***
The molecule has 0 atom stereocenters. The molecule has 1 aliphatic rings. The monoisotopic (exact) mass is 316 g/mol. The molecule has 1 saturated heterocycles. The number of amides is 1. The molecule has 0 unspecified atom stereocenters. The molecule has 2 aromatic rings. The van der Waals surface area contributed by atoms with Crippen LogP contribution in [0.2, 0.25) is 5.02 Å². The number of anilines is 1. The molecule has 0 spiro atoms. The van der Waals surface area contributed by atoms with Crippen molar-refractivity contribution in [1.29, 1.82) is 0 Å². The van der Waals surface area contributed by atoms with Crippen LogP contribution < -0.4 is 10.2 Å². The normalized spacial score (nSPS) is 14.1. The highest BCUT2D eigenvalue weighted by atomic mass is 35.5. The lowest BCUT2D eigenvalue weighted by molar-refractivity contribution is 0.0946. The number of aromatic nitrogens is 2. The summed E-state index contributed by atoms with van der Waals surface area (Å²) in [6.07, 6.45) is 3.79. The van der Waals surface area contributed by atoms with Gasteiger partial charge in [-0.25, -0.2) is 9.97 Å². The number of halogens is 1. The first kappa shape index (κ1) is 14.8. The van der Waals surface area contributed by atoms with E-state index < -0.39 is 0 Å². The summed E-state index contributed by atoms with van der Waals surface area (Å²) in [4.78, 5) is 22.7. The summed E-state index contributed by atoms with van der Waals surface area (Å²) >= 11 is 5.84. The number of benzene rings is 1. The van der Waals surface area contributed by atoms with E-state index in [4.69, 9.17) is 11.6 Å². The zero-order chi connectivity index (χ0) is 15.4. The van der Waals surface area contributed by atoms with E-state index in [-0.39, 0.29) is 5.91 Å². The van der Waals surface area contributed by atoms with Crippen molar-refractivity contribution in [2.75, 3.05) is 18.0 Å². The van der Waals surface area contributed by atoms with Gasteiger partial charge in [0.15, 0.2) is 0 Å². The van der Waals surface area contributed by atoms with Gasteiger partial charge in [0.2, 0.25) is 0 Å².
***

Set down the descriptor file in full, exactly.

The molecule has 0 atom stereocenters. The molecule has 1 aliphatic rings. The monoisotopic (exact) mass is 316 g/mol. The molecule has 1 saturated heterocycles. The number of amides is 1. The molecule has 0 unspecified atom stereocenters. The molecule has 2 aromatic rings. The van der Waals surface area contributed by atoms with Crippen LogP contribution in [0.2, 0.25) is 5.02 Å². The number of anilines is 1. The molecule has 0 spiro atoms. The van der Waals surface area contributed by atoms with Crippen molar-refractivity contribution in [1.29, 1.82) is 0 Å². The van der Waals surface area contributed by atoms with Crippen LogP contribution < -0.4 is 10.2 Å². The normalized spacial score (nSPS) is 14.1. The highest BCUT2D eigenvalue weighted by atomic mass is 35.5. The lowest BCUT2D eigenvalue weighted by molar-refractivity contribution is 0.0946. The number of aromatic nitrogens is 2. The summed E-state index contributed by atoms with van der Waals surface area (Å²) in [6.07, 6.45) is 3.79. The van der Waals surface area contributed by atoms with Gasteiger partial charge in [-0.25, -0.2) is 9.97 Å². The number of halogens is 1. The first kappa shape index (κ1) is 14.8. The van der Waals surface area contributed by atoms with E-state index < -0.39 is 0 Å². The summed E-state index contributed by atoms with van der Waals surface area (Å²) in [4.78, 5) is 22.7. The summed E-state index contributed by atoms with van der Waals surface area (Å²) >= 11 is 5.84. The number of benzene rings is 1. The van der Waals surface area contributed by atoms with E-state index in [4.69, 9.17) is 11.6 Å². The zero-order chi connectivity index (χ0) is 15.4. The van der Waals surface area contributed by atoms with E-state index in [-0.39, 0.29) is 5.91 Å². The van der Waals surface area contributed by atoms with Crippen molar-refractivity contribution in [2.75, 3.05) is 18.0 Å². The van der Waals surface area contributed by atoms with Gasteiger partial charge in [0.15, 0.2) is 0 Å². The van der Waals surface area contributed by atoms with Gasteiger partial charge in [0.2, 0.25) is 0 Å².